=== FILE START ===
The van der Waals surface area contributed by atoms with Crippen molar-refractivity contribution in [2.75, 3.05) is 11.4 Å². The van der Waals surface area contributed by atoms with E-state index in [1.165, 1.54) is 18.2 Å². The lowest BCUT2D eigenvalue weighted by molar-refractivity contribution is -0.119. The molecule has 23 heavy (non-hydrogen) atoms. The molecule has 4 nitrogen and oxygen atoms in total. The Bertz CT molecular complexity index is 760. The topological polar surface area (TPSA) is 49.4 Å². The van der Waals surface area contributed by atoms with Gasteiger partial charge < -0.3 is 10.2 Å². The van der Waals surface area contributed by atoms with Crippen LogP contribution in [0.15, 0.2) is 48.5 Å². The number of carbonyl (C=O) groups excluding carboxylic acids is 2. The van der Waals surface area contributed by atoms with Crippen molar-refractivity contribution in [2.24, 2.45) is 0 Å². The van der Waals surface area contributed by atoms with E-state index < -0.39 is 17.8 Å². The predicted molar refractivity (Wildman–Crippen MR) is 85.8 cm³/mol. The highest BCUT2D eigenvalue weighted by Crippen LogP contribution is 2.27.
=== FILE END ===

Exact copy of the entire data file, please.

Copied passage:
The van der Waals surface area contributed by atoms with Crippen molar-refractivity contribution in [2.75, 3.05) is 11.4 Å². The van der Waals surface area contributed by atoms with E-state index in [1.165, 1.54) is 18.2 Å². The lowest BCUT2D eigenvalue weighted by molar-refractivity contribution is -0.119. The molecule has 23 heavy (non-hydrogen) atoms. The molecule has 4 nitrogen and oxygen atoms in total. The Bertz CT molecular complexity index is 760. The topological polar surface area (TPSA) is 49.4 Å². The van der Waals surface area contributed by atoms with Gasteiger partial charge < -0.3 is 10.2 Å². The van der Waals surface area contributed by atoms with Crippen LogP contribution in [0.15, 0.2) is 48.5 Å². The number of carbonyl (C=O) groups excluding carboxylic acids is 2. The van der Waals surface area contributed by atoms with Crippen molar-refractivity contribution in [2.24, 2.45) is 0 Å². The van der Waals surface area contributed by atoms with E-state index < -0.39 is 17.8 Å². The predicted molar refractivity (Wildman–Crippen MR) is 85.8 cm³/mol. The highest BCUT2D eigenvalue weighted by Crippen LogP contribution is 2.27.